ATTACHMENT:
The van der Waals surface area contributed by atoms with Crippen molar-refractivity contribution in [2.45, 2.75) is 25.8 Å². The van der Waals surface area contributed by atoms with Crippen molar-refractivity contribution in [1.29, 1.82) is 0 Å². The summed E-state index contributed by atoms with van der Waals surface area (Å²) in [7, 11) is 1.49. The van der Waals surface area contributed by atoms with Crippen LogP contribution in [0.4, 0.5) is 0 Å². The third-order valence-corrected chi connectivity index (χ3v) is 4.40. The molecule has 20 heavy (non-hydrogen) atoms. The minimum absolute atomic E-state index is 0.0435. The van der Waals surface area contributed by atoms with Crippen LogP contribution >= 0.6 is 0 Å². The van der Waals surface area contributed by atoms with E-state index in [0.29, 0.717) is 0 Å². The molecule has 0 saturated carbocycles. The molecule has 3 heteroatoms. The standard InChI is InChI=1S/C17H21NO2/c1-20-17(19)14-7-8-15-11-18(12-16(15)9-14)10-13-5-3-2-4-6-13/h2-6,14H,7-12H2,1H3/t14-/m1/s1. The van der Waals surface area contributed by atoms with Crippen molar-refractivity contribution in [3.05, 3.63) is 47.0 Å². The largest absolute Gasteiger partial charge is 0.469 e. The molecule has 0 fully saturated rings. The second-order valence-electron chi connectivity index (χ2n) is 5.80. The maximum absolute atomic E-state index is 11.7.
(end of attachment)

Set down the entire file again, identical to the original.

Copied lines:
The van der Waals surface area contributed by atoms with Crippen molar-refractivity contribution in [2.45, 2.75) is 25.8 Å². The van der Waals surface area contributed by atoms with Crippen molar-refractivity contribution in [1.29, 1.82) is 0 Å². The summed E-state index contributed by atoms with van der Waals surface area (Å²) in [7, 11) is 1.49. The van der Waals surface area contributed by atoms with Crippen LogP contribution in [0.4, 0.5) is 0 Å². The third-order valence-corrected chi connectivity index (χ3v) is 4.40. The molecule has 20 heavy (non-hydrogen) atoms. The minimum absolute atomic E-state index is 0.0435. The van der Waals surface area contributed by atoms with Crippen LogP contribution >= 0.6 is 0 Å². The van der Waals surface area contributed by atoms with E-state index in [0.29, 0.717) is 0 Å². The molecule has 0 saturated carbocycles. The molecule has 3 heteroatoms. The standard InChI is InChI=1S/C17H21NO2/c1-20-17(19)14-7-8-15-11-18(12-16(15)9-14)10-13-5-3-2-4-6-13/h2-6,14H,7-12H2,1H3/t14-/m1/s1. The van der Waals surface area contributed by atoms with Crippen molar-refractivity contribution in [3.05, 3.63) is 47.0 Å². The largest absolute Gasteiger partial charge is 0.469 e. The molecule has 0 fully saturated rings. The second-order valence-electron chi connectivity index (χ2n) is 5.80. The maximum absolute atomic E-state index is 11.7.